vaginitis--%20trichomoniasis,%20candidiasis,%20bacterial%20vaginosis
VAGINITIS: TRICHOMONIASIS, CANDIDIASIS, BACTERIAL VAGINOSIS

Trichomoniasis is caused by a flagellated protozoan, Trichomonas vaginalis. It is always sexually transmitted.

Bacterial vaginosis is the most common cause of vaginitis, vaginal discharge or malodor. Its prevalence is similar in both pregnant and non-pregnant women.

Vulvovaginal candidiasis is caused by overgrowth of yeasts where 70-90% of cases are secondary to Candida albicans. It most commonly occurs when the vagina is exposed to estrogen (ie, reproductive years, pregnancy) and may be precipitated by antibiotic or corticosteroid use. Immunocompromised and diabetic women are also at risk.

Introduction

  • Altered vaginal discharge in women of reproductive age may be secondary to non-sexually transmitted infections (eg bacterial vaginosis, vulvovaginal candidiasis), sexually transmitted infections (eg Chlamydia trachomatis, Neisseria gonorrhoeae, Trichomonas vaginalis, Herpes simplex virus), or non-infective causes (eg foreign bodies, cervical polyps or ectopy, genital tract malignancy, fistula, allergies)
  • Please see Chlamydia - Uncomplicated Anogenital Infection, Genital Herpes, and Gonorrhea - Uncomplicated Anogenital Infection disease management charts for further information

Definition

Trichomoniasis 

  • Caused by a flagellated protozoan, Trichomonas vaginalis (TV)
  • Considered the most common non-viral sexually transmitted infection (STI)   
  • Most infections present with minimal or no symptoms and if left untreated may last for months to years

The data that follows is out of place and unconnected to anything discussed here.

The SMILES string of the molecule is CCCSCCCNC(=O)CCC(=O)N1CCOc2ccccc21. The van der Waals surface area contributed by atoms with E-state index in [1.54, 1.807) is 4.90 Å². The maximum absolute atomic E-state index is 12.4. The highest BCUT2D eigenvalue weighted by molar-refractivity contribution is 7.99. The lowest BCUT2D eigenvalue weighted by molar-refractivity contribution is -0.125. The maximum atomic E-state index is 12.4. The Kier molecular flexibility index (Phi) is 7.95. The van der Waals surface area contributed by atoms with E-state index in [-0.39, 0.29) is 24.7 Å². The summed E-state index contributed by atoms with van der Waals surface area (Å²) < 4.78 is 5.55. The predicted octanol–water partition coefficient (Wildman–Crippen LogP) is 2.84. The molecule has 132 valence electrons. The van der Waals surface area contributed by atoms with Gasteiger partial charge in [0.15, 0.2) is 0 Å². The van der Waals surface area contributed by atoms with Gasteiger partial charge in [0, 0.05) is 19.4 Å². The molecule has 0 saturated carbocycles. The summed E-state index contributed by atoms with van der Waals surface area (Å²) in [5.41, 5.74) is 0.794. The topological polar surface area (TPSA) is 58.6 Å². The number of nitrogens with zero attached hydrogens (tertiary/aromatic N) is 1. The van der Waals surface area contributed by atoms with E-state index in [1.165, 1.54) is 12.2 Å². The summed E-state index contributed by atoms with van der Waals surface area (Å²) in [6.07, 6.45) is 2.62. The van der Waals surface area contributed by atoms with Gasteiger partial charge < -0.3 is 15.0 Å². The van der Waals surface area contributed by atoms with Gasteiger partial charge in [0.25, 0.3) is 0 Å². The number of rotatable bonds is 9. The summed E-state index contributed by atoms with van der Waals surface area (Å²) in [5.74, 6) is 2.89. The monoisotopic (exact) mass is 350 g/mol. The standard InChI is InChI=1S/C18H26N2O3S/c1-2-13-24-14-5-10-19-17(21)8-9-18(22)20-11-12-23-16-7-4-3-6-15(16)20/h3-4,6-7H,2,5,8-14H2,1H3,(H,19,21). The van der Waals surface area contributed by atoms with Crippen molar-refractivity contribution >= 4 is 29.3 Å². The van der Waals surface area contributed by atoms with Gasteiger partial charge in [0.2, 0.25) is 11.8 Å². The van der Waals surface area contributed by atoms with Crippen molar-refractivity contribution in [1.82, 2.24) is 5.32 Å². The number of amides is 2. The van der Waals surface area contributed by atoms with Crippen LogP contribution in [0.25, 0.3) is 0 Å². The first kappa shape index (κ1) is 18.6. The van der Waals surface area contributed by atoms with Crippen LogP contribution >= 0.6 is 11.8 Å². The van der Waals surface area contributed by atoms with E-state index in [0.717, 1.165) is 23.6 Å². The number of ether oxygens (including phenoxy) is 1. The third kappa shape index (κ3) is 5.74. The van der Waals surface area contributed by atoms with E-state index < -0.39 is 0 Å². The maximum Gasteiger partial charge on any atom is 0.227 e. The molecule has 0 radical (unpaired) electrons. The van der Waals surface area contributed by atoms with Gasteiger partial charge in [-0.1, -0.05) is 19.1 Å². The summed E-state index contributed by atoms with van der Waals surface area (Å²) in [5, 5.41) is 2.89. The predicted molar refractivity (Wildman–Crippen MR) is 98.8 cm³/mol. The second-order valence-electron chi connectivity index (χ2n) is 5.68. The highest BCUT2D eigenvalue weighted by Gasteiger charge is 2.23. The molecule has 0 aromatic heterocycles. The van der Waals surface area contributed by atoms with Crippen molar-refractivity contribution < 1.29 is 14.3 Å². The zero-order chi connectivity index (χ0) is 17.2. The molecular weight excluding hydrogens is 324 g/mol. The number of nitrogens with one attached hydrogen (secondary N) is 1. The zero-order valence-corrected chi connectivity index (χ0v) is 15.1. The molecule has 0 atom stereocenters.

• Always sexually transmitted

Bacterial Vaginosis (BV)

  • Most common cause of vaginitis, vaginal discharge or malodor
  • Results from overgrowth of anaerobic bacteria (eg Prevotella sp, Mobiluncus sp, Gardnerella vaginalis, Ureaplasma sp, Mycoplasma hominis) replacing the normal hydrogen peroxide-producing Lactobacillus sp in the vaginal flora
    • Presence of Gardnerella alone is not conclusive to diagnose bacterial vaginosis because it is a commensal organism in some asymptomatic women
  • Considered to be sexually associated but not truly sexually transmitted
    • May coexist with trichomoniasis and other STIs 

Vulvovaginal Candidiasis (VVC) 

  • Caused by overgrowth of yeasts where 70-90% of cases are secondary to Candida albicans
  • Most commonly occurs when the vagina is exposed to estrogen (ie reproductive years, pregnancy) and may be precipitated by antibiotic or corticosteroid use
    • Immunocompromised and diabetic women are also at risk
  • Immunocompetent patients with sporadic or infrequent vulvovaginal candidiasis, mild to moderate vulvovaginal candidiasis, and with C albicans infection are considered to have uncomplicated vulvovaginal candidiasis
  • Immunocompromised or debilitated patients with recurrent (>4 episodes/year), severe, or non-albicans vulvovaginal candidiasis are classified to have complicated vulvovaginal candidiasis
  • Though sexually associated, it is not an STI

Signs and Symptoms

Clinical Observations Associated with Vaginal Infections

Trichomoniasis

  • 10-50% of patients are asymptomatic
  • Scanty to profuse offensive vaginal discharge may be present
  • Patient may complain of vulval itching, dysuria and rarely, lower abdominal discomfort
  • Pelvic exam may reveal vulval erythema (“strawberry cervix”), vaginitis, cervicitis, vulvitis, or frothy, malodorous, yellow vaginal discharge pooled at the posterior fornix

Bacterial Vaginosis

  • 50% of patients are asymptomatic 
  • Thin discharge with fishy/offensive odor may be present
  • Pelvic exam may reveal white/gray homogenous discharge that coats the walls of vagina and vestibule

Vulvovaginal Candidiasis

  • 10-20% of patients are asymptomatic
  • Patient may complain of vulval itching and soreness, superficial dyspareunia, external dysuria, and non-offensive vaginal discharge
  • Pelvic exam may show vulval erythema and fissuring, curdy (cottage cheese-like) vaginal discharge, satellite skin lesions and vulval edema
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